From the August 01, 2010 issue of Futures Magazine • Subscribe!

Using moving average envelopes in the S&P

For some time, analysts have used moving averages as indicators in different forms and levels of complexity. One innovation, offered by Murray Ruggiero Jr., writing for Futures, has used moving averages to create a window-of-opportunity envelope. The premise was the S&P often trades beyond both a short-term (fast) and long-term (slow) moving average. Periodically, price retraces to fall in the envelope between those two averages. When it does, an opportunity arises for a breakout in the original direction, providing an excellent trade.

By testing this concept in real time, we can see if improvements can be made that are particular to the S&P 500 index. The methodology employed is quite simple and all data and calculations can be easily maintained on a basic spreadsheet:

  • Each week record the open, high, low and close of the S&P 500 cash index. The trading range is equal to the weekly high minus the low.
  • Keep a simple three-week moving average of the trading range as the key range for the following week. Taking 25% of the key range produces the key span for the following week.
  • Simultaneously, maintain an eight-week and 50-week simple moving average of the S&P 500 cash index closing price.

For example, “Envelope tracking” (below) depicts the data for the period Sept. 8, 2009, through Dec. 11, 2009. For the week beginning Sept. 28, 2009, the S&P opened at 1045.38. The trading range was 49.67. A three-week moving average of range for the weeks of Sept. 14, 21 and 28 is 42.81, which is recorded on the Oct. 5 line. Twenty-five percent of 42.81 is 10.70, which appears in the following column. The eight- and 50-week moving average based upon the closing price is also shown.

chart

Note how during the weeks of Sept. 8 and 14, the S&P cash closes at 1042.73 and 1068.30, respectively, well above both the eight- and 50-week moving averages. The market had been rising consistently. On Oct. 2, 2009, the cash index ended at 1025.21, closing out the Sept. 28 week and falling below the eight-week moving average, but above the 50-week moving average. The index is within the envelope between the two averages and sets up the trading opportunity.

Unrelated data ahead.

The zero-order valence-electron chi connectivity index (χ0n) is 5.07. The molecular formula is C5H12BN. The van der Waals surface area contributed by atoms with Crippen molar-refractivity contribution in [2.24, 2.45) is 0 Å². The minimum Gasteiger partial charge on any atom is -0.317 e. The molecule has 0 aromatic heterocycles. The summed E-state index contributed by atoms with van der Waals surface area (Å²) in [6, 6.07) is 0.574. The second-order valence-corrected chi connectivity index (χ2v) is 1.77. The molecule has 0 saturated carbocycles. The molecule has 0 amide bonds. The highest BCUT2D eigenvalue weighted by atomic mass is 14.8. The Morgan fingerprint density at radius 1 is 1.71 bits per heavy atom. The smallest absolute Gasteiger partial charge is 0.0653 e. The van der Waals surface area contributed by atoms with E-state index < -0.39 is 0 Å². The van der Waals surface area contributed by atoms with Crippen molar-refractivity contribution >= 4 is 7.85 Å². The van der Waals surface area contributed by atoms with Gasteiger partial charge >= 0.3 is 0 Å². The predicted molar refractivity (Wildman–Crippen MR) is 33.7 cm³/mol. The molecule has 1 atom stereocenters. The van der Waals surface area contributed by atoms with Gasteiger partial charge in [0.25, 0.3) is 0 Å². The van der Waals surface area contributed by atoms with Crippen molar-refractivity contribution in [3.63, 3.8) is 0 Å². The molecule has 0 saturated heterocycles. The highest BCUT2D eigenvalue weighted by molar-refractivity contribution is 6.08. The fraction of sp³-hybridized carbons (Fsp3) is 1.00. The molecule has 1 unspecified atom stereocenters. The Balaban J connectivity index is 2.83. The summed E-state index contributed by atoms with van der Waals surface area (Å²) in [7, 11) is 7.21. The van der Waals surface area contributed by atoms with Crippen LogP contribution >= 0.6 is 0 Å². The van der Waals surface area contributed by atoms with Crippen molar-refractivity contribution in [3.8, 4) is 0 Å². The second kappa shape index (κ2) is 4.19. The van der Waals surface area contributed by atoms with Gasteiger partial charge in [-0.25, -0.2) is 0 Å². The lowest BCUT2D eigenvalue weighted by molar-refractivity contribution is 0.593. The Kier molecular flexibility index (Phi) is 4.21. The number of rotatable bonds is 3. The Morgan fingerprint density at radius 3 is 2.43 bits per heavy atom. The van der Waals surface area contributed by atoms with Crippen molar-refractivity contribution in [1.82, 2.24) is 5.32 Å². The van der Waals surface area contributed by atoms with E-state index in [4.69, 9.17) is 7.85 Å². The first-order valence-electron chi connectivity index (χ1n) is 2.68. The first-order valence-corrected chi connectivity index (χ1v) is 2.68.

Triggering the trade

We will want to purchase the S&P cash index if it begins to ascend. But, how will we determine if and when to buy? Can we filter good trades from false signals? A simple rule for entry is: Go long the S&P cash index if price in the week following a move back below the eight week simple moving average trades above its opening price by the key span. As we saw above, the key span computed for the weeks of Sept. 14, 21 and 28 was 10.70. Consequently, during the week of Oct. 5, 2009, we will enter a long trade if the S&P cash trades at or above its opening price on Oct. 5 plus 10.70 (see “The trap is set,” below).

chart

On Oct. 5, the S&P opened at 1026.87. Adding 10.70 to this produces a buy entry stop of 1037.57 placed immediately following Monday’s open and left in place the entire week. The index trades through this and triggers a buy signal. We immediately purchase one S&P 500 contract and enter a stop loss for the trade. Research shows the best stop loss is 5.15 times the key span for that week. This stop loss will not be changed until an exit from the trade is signaled. In this instance, it is set at 1037.57 - 55.10, or 982.46.

Provided the S&P cash closes within the envelope between the eight- and 50-week moving averages, no exit signal is given and we simply remain long. Once price closes the week above the eight-week or falls below the 50-week, a sell warning is produced for the following week. We enter a new stop based on the next week’s open less twice the key span for that week. So, the Oct. 5 week finished with the S&P at 1,071.49, well beyond the 1,056.95 computation for the eight-week, thereby setting up a sell warning. We compute the key range (44.75) and key span (11.19) for the following week. On Oct. 12, 2009, the S&P cash index opens at 1,071.63. So, we raise the stop from 984.06 to 1049.26 (1071.63 Ð 2 * 11.19).

The low for the week was 1066.71; the stop is not triggered. The S&P closes at 1087.68, still above the eight-week, giving another sell warning for the following week.

We compute a new stop each week, but never lower a pre-existing stop. The stop for the week of Oct. 19 is raised to 1067.37 and not triggered. The following week’s stop would be 1063.28, but this is lower than our existing stop, which remains in effect. During the week of Oct. 26, 2009, the stop is hit and the trade closes at a profit of 29.80 points. We do not re-enter in the same week, but can enter the following week, even in the same direction because the closing price is still within the envelope.

Short trades are executed in similar manner. Price trends lower, bounces higher and then we look to enter on a resumption of the downtrend. All of the formulae remain the same in the opposite direction -- that is, subtract the key span from the open to trigger a trade entry; add the appropriate amounts to the trade price or open to set stops.

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